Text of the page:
Student Non-Discrimination Act
Students who are lesbian, gay, bisexual, transgender, or queer (LGBTQ) are subject to pervasive discrimination, including harassment, bullying, intimidation, and violence. They have been deprived of equal educational opportunities in schools in every part of our nation. Numerous social science studies demonstrate that discrimination at school has contributed to high rates of absenteeism, dropout, adverse health consequences, and academic underachievement among LGBTQ youth. When left unchecked, such discrimination can lead to, and has led to, dangerous situations for young people.
Federal statutory protections address discrimination on the basis of race, color, national origin, sex, and disability. Unfortunately, federal civil rights laws do not expressly protect students from discrimination on the basis of sexual orientation or gender identity. Decades of civil rights history show that civil rights laws are effective in decreasing discrimination because they provide strong federal remedies targeted to specific vulnerable groups.
What is the Student Non-Discrimination Act?
The Student Non-Discrimination Act (SNDA) prohibits public schools from discriminating against any student on the basis of actual or perceived sexual orientation or gender identity. In addition, SNDA prohibits discrimination against any student because of the actual or perceived sexual orientation or gender identity of a person with whom a student associates or has associated. Further, retaliation for lodging a complaint of discrimination is prohibited.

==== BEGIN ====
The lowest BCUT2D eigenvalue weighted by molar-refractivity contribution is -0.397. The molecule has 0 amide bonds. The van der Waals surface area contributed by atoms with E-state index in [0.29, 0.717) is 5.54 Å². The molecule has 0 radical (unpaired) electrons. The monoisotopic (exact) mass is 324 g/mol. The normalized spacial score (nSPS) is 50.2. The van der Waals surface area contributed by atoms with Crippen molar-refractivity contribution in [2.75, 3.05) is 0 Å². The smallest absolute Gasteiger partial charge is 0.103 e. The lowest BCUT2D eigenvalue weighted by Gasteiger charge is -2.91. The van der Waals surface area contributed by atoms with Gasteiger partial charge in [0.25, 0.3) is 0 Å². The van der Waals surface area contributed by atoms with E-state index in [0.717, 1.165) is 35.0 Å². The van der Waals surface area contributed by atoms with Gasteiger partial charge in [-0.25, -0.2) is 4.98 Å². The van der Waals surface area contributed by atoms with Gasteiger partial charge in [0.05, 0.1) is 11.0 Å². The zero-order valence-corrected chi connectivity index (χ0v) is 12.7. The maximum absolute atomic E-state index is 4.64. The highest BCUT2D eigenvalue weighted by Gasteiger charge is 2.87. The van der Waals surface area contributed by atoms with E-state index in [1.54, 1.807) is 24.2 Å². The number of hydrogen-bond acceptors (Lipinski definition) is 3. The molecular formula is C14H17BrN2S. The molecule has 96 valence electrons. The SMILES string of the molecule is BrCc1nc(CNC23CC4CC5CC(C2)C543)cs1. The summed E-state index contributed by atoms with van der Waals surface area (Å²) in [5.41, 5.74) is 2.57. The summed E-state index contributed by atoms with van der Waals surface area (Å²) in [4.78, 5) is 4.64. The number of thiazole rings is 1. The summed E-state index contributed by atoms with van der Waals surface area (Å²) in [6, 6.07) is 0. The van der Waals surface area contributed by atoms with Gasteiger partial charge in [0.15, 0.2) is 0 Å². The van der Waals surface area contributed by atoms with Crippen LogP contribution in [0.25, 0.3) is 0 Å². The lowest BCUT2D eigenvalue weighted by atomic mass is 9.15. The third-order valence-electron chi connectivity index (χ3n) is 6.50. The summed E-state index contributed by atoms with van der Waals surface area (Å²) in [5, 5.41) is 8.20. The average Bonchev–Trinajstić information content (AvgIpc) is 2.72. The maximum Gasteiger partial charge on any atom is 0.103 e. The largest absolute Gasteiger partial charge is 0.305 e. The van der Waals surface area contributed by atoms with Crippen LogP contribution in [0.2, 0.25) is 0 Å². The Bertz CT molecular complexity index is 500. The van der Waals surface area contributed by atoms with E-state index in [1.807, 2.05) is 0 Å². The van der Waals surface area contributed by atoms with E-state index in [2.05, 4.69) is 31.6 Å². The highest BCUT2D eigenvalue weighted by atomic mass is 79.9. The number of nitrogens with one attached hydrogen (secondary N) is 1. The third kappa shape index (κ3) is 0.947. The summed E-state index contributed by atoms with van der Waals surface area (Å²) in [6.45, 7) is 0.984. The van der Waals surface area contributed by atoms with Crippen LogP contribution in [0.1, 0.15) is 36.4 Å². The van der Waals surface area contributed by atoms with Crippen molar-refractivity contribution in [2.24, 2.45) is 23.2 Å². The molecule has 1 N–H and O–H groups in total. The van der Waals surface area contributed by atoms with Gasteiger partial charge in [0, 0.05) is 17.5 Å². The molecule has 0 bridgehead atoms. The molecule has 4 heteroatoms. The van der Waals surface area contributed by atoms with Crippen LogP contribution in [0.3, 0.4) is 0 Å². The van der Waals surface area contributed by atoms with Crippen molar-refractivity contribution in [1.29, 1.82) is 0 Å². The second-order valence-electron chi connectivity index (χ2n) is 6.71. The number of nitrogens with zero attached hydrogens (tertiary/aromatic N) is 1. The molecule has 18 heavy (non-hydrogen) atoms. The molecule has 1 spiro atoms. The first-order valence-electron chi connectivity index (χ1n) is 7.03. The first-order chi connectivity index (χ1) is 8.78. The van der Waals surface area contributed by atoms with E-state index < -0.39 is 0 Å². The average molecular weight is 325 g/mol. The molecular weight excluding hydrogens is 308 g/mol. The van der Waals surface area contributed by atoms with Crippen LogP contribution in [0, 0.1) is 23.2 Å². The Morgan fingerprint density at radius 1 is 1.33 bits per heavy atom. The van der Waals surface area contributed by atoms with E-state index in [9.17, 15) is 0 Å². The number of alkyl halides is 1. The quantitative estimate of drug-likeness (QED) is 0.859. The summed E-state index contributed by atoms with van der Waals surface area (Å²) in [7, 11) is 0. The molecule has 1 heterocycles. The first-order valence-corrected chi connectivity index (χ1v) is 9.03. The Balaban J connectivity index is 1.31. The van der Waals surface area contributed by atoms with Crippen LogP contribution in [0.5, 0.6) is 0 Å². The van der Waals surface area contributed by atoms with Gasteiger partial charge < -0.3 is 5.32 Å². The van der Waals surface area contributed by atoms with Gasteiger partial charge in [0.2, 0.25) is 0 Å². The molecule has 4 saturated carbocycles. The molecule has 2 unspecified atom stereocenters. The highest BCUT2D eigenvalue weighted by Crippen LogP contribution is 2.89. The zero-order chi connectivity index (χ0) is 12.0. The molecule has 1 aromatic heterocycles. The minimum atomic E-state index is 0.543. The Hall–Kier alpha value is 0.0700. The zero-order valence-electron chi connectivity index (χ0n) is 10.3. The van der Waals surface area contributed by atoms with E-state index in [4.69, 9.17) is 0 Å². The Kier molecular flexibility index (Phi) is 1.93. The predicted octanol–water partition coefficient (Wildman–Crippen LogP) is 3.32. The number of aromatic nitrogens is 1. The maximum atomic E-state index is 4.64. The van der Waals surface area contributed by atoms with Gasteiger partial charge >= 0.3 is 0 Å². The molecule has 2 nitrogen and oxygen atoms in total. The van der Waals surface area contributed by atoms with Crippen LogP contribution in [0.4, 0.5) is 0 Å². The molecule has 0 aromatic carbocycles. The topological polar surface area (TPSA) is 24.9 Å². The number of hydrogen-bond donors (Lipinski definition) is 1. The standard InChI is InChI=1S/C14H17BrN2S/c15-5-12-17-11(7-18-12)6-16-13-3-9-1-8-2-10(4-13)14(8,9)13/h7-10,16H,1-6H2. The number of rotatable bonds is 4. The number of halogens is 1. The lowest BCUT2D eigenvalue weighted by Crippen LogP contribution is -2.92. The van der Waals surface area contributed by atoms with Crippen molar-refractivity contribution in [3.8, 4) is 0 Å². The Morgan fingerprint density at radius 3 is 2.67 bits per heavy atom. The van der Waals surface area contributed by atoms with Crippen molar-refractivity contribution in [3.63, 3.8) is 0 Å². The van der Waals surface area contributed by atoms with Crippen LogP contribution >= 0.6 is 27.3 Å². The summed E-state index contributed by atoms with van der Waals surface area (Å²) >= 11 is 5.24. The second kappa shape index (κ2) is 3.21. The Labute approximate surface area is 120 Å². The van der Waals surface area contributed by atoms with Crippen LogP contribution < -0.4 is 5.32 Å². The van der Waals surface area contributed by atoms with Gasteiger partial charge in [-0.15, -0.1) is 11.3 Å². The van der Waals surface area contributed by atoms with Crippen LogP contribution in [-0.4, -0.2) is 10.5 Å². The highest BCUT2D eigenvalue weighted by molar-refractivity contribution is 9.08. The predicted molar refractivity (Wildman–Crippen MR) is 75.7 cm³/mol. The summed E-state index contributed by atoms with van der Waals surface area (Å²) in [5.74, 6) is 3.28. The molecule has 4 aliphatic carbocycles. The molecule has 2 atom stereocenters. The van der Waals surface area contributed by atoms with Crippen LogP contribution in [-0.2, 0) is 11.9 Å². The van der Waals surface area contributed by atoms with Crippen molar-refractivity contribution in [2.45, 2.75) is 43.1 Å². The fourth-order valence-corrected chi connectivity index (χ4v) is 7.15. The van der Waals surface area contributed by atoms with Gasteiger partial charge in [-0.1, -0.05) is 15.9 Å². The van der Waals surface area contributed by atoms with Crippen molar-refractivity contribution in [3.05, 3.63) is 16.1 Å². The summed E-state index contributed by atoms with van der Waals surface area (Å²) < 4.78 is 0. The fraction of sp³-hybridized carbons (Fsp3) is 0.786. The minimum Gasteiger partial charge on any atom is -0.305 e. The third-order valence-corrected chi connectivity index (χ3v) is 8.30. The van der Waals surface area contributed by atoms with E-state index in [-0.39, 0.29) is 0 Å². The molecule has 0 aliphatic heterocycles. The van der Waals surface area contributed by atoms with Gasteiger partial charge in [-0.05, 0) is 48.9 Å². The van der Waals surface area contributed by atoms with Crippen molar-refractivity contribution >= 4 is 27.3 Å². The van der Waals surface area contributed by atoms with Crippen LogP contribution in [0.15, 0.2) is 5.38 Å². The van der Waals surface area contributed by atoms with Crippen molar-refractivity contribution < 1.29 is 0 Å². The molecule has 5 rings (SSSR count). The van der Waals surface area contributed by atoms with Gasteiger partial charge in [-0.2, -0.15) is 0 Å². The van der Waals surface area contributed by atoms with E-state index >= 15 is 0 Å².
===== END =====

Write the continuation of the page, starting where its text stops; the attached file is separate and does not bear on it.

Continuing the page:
The bill allows an aggrieved individual to assert a violation of these prohibitions in a judicial proceeding. In addition, SNDA allows federal authorities to address discrimination made unlawful by the bill. SNDA is modeled after Title IX of the Education Amendments of 1972 (20 U.S.C. §§ 1681-1688), which prohibits discrimination on the basis of sex and provides legal recourse to redress such discrimination.
Growing Up LGBTQ in America
LGBTQ youth experience bullying and harassment at school more frequently than their non-LGBTQ peers. In fact, according to an HRC survey of more than 10,000 LGBTQ teens, LGBTQ youth are twice as likely to experience verbal harassment, exclusion, and physical attack at school as their non-LGBTQ peers. LGBTQ youth also identify bullying and harassment as a primary problem in their lives. They identified family rejection, school/bullying problems, and fear of being out or open as the top three problems they face. In comparison, non-LGBTQ youth identified classes/exams/ grades, college/career, and financial pressures as the top three problems they face. Clearly, LGBTQ youth spend time worrying about bullying and rejection, while their non-LGBTQ peers are able to focus on grades, career choices, and the future.
Numerous education, legal, health, and civil rights organizations support SNDA, including the American Association of University Women, American Federation of Teachers, American Civil Liberties Union, Gay, Lesbian & Straight Education Network (GLSEN), NAACP, National Association of School Psychologists, National Association of Secondary School Principals, National Council of La Raza, the National Education Association, and National Women’s Law Center.
What was the Status of the Bill in the 114th Congress?
SNDA was introduced in the House by Reps. Jared Polis (D-CO), Ileana Ros-Lehtinen (R-FL), and Bobby Scott (D-VA) and in the Senate by Sen. Al Franken (D-MN) on February 10, 2015. On July 9, 2015, Sen. Franken offered SNDA as an amendment to S. 1177, the Every Child Achieves Act. Unfortunately, the amendment failed to receive the 60 votes needed to proceed, but it gained the support of every Democratic senator and seven Republicans.
What is the Current Status of the Bill?
SNDA has not yet been reintroduced in the 115th Congress.
Last Updated: January 4, 2017